during the testimony of another witness, often referred
to as sequestration, has a long history dating back to biblical
times. Its purpose is to prevent a witness from shaping his or
her own testimony around the testimony of other witnesses,
which would taint the truth-seeking process. The Book of
Daniel tells the story of Susanna, a beautiful woman who was
falsely accused of adultery by two elders who desired her. The
elders agreed to recant their accusations if Susanna would
have sex with them. She refused. Daniel proposed that the
elders be questioned separately. Each one provided a different
description of the tree where the event occurred. Susanna
was found innocent and the two elders with the inconsistent
stories were put to death.
Before turning to the Novak case, it is useful to see how
the issue of witness sequestration is addressed in federal court.
Rule 615, Fed. R. Civ. P., provides that a Court "must" exclude
witnesses at a party's request. The exceptions to the Rule cover
a party or a corporate representative and the broad category of
other persons "whose presence a party shows to be essential to
presenting the party's claim or defense. . . ." Rule 615(c). Federal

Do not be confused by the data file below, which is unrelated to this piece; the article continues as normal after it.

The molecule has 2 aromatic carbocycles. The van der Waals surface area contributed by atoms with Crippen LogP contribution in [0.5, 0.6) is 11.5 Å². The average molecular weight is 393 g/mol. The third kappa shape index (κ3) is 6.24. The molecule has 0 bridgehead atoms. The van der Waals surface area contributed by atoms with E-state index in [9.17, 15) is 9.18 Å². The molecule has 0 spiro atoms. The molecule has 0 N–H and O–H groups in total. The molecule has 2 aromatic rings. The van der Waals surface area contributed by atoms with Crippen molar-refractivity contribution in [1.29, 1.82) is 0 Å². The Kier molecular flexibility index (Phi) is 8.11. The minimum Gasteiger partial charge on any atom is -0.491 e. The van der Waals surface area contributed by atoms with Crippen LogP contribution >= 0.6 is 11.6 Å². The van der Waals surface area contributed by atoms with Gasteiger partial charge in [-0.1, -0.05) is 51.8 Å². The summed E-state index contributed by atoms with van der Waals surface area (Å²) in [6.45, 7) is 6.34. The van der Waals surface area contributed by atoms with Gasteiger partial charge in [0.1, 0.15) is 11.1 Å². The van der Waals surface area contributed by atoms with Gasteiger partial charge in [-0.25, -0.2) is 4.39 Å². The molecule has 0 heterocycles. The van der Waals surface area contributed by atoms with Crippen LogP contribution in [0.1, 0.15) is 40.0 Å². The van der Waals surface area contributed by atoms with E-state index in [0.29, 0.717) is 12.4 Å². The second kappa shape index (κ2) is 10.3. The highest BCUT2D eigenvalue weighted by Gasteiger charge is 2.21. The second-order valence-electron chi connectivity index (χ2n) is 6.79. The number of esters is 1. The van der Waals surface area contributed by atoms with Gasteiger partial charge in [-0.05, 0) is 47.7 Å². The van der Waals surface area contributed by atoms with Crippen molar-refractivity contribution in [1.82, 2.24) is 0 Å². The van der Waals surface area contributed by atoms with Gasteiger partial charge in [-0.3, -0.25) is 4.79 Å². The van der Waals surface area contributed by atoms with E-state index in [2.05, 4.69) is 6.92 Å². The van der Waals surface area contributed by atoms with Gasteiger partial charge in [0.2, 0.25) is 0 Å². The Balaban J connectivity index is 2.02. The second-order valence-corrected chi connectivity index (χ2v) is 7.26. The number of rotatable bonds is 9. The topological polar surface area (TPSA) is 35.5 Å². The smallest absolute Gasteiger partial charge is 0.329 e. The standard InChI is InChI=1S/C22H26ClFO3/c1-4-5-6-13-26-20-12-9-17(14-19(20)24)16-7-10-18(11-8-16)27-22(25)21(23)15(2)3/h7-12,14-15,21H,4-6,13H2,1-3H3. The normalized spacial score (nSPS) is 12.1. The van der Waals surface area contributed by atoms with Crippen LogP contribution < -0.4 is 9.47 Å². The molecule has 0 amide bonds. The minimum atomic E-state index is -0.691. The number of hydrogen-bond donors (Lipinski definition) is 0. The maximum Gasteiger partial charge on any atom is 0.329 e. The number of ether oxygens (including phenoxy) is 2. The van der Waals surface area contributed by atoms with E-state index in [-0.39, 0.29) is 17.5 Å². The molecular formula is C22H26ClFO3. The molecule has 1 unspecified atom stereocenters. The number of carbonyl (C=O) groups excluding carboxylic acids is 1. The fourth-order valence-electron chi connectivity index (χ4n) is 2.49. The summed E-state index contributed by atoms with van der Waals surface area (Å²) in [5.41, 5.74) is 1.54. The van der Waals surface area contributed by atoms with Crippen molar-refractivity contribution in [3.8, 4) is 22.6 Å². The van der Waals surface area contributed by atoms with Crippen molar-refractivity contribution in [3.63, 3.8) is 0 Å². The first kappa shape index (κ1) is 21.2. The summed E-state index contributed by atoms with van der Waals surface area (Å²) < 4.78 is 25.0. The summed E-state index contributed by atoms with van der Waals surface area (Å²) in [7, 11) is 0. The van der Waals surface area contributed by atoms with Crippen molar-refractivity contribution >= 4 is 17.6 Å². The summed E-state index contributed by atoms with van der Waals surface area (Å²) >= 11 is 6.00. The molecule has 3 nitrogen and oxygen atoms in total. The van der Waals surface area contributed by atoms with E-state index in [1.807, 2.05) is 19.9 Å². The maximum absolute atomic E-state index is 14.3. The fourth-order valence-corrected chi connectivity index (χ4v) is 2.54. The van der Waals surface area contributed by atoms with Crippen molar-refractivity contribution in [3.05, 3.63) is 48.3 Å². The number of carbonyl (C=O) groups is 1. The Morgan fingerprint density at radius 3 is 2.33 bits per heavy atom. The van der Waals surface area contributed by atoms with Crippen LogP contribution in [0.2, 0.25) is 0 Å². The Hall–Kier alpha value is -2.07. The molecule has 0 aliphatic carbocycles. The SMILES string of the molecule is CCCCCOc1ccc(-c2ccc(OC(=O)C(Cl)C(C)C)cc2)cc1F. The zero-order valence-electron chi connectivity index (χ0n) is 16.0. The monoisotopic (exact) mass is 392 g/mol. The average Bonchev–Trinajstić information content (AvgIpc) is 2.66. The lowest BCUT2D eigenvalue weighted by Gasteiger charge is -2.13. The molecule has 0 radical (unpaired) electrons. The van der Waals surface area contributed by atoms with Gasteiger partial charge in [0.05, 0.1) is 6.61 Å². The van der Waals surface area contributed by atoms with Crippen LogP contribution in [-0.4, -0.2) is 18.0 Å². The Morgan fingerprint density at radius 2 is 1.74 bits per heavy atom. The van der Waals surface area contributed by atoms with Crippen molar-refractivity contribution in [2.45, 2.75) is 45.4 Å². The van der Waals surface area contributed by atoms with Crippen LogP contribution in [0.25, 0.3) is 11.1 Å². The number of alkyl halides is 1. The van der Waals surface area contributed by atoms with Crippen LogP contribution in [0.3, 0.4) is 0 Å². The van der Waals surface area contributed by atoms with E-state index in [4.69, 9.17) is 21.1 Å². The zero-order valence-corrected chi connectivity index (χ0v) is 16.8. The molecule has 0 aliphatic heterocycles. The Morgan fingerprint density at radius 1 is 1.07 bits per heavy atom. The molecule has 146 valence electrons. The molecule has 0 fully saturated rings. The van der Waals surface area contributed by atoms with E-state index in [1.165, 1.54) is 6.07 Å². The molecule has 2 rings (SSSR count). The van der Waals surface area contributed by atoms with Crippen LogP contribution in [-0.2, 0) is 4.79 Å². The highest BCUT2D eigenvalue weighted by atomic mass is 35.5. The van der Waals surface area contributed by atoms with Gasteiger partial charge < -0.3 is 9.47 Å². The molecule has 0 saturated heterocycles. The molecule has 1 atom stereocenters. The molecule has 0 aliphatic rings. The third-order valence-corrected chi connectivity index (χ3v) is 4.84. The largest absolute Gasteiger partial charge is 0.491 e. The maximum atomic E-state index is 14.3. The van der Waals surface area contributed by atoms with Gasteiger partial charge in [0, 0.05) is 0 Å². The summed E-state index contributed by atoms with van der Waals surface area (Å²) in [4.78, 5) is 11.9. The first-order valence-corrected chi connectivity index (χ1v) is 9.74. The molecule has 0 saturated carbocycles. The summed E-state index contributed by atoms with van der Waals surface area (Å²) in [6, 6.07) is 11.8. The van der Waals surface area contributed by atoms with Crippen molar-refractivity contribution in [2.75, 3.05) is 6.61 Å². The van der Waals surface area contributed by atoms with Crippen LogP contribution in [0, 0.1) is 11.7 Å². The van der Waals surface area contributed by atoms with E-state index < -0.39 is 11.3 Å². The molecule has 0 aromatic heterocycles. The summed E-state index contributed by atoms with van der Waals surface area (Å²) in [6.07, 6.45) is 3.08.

courts have held that it may be reversible error for a trial
court to exclude one side's expert while the other side's expert
is testifying where the expert's assistance is need to develop
In New York, a jury found a mother's boyfriend guilty
of brutally murdering her twenty month old child,. On appeal,
the boyfriend claimed inter alia that the trial court violated
his Sixth Amendment right to a public trial by excluding
his new [i.e. not the mother of the murdered child] girlfriend
from the courtroom where there was no certainty that she
would be called as a witness. Both New York's intermediate
appellate court and the highest court unanimously affirmed
the trial court's decision. The boyfriend brought a federal
habeas petition attacking the conviction on the ground that
the exclusion of the new girlfriend violated the Sixth Amendment's
promise of a public trial. Federal habeas relief requires
a showing that the state court's decision was "contrary to, or
involved an unreasonable application of, clearly established
Federal law, as determined by the Supreme Court". The